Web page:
US10120880B2 - Automatic image-based recommendations using a color palette - Google Patents

Automatic image-based recommendations using a color palette Download PDF

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US10120880B2
US10120880B2 US14/316,239 US201414316239A US10120880B2 US 10120880 B2 US10120880 B2 US 10120880B2 US 201414316239 A US201414316239 A US 201414316239A US 10120880 B2 US10120880 B2 US 10120880B2
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color
keyword
palette
colors
reference
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Charles Shearer Dorner
Robert Yuji Haitani
Timothy Andrew Ong
Gonzalo Alberto Ramos
Paul Barnhart Sayre, III
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Amazon Technologies Inc
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Amazon Technologies Inc
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    • G06F17/3025
    • GPHYSICS
    • G06COMPUTING; CALCULATING; COUNTING
    • G06FELECTRIC DIGITAL DATA PROCESSING
    • G06F16/00Information retrieval; Database structures therefor; File system structures therefor
    • G06F16/50Information retrieval; Database structures therefor; File system structures therefor of still image data
    • G06F16/58Retrieval characterised by using metadata, e.g. metadata not derived from the content or metadata generated manually
    • G06F16/583Retrieval characterised by using metadata, e.g. metadata not derived from the content or metadata generated manually using metadata automatically derived from the content
    • G06F16/5838Retrieval characterised by using metadata, e.g. metadata not derived from the content or metadata generated manually using metadata automatically derived from the content using colour
    • GPHYSICS
    • G06COMPUTING; CALCULATING; COUNTING
    • G06FELECTRIC DIGITAL DATA PROCESSING
    • G06F16/00Information retrieval; Database structures therefor; File system structures therefor
    • G06F16/50Information retrieval; Database structures therefor; File system structures therefor of still image data
    • G06F16/58Retrieval characterised by using metadata, e.g. metadata not derived from the content or metadata generated manually
    • G06F17/30265

Abstract

Systems and methods are described that recommend images, items, and/or metadata based at least in part on a reference color palette or reference color name. A color name can be converted into a representation of the color name in a color space. The reference color can be used to identify images that contain the reference color. The identified images and associated metadata can be analyzed, sorted and provided as an ordered list of items. Systems and methods are also described that identify items that contain colors affiliated with the reference color. Systems and methods are also described that validate color identifier information in metadata associated with an image. Systems and methods are also described that identify non-color specific keywords associated with the reference color.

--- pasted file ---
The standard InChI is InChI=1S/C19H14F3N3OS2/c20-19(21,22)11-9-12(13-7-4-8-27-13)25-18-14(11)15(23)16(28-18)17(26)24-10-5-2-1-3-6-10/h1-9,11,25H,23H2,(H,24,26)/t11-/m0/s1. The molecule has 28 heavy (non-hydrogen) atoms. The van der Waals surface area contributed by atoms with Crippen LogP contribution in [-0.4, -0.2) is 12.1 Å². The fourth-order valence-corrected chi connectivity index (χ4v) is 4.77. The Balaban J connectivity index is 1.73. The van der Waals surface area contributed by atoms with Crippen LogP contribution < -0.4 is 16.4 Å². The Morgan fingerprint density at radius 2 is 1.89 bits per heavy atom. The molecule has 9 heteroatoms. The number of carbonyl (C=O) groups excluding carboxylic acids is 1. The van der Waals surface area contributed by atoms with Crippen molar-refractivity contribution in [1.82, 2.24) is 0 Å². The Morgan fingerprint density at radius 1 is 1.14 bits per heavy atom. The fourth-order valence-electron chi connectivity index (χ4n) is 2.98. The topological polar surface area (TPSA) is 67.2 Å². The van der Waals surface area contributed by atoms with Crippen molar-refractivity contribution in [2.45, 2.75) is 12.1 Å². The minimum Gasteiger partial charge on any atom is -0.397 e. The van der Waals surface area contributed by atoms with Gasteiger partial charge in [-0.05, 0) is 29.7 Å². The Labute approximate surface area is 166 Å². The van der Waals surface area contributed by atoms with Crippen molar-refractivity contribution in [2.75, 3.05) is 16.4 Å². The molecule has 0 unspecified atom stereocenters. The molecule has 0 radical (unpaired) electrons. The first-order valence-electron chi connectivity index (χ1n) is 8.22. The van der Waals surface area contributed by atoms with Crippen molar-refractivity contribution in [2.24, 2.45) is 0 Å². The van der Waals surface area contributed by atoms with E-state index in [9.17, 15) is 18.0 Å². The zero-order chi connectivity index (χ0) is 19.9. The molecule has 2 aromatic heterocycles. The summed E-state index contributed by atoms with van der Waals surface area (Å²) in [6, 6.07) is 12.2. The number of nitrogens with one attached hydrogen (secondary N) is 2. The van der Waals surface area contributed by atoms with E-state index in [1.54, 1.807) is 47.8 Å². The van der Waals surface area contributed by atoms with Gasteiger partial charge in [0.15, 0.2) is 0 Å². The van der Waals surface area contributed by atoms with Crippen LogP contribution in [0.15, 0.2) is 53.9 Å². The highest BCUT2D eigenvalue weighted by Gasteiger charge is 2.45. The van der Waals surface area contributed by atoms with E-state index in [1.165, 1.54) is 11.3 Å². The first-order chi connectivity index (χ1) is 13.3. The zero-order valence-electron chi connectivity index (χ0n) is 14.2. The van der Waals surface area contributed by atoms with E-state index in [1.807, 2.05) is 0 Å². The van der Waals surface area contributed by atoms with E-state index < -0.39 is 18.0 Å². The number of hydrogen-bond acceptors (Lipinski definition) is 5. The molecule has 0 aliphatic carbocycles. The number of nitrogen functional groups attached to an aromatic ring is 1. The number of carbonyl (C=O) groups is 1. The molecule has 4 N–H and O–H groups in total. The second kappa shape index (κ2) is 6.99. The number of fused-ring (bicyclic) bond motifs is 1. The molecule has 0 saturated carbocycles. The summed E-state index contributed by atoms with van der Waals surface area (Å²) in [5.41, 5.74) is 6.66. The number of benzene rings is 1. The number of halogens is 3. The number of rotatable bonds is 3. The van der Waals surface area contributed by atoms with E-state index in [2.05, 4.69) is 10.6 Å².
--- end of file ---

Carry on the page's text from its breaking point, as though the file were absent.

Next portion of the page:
Description

BACKGROUND

Items that create a visual impression generally utilize color, at least in part, to generate the visual impression. A palette of colors can be used, e.g., with clothes, artwork, images, video, and other visual media or items to provide a certain or desired look and feel. A person may want to include a particular color or adhere to a color scheme when decorating a room, buying clothes, accessorizing a vehicle, or the like. The person may utilize a network resource, such as a commerce network site, to browse items associated with different colors. The items may be depicted in images, (e.g., photographs and videos) presented via the network site.

BRIEF DESCRIPTION OF THE DRAWINGS

Aspects and advantages of the embodiments provided herein are described with reference to the following detailed description in conjunction with the accompanying drawings. Throughout the drawings, reference numbers may be re-used to indicate correspondence between referenced elements. The drawings are provided to illustrate example embodiments described herein and are not intended to limit the scope of the disclosure.

FIG. 1 is a block diagram illustrating an embodiment of an operating environment that includes an image processing service for analyzing color images based at least in part on a color palette, a recommendation service, and an affiliated color service.

FIG. 2 is a block diagram illustrating an embodiment of example components of a computing system utilized in accordance with the operating environment of FIG. 1.

FIG. 3 is a flow diagram illustrating an embodiment of a routine implemented by the recommendation service for providing recommendations based at least in part on a color palette.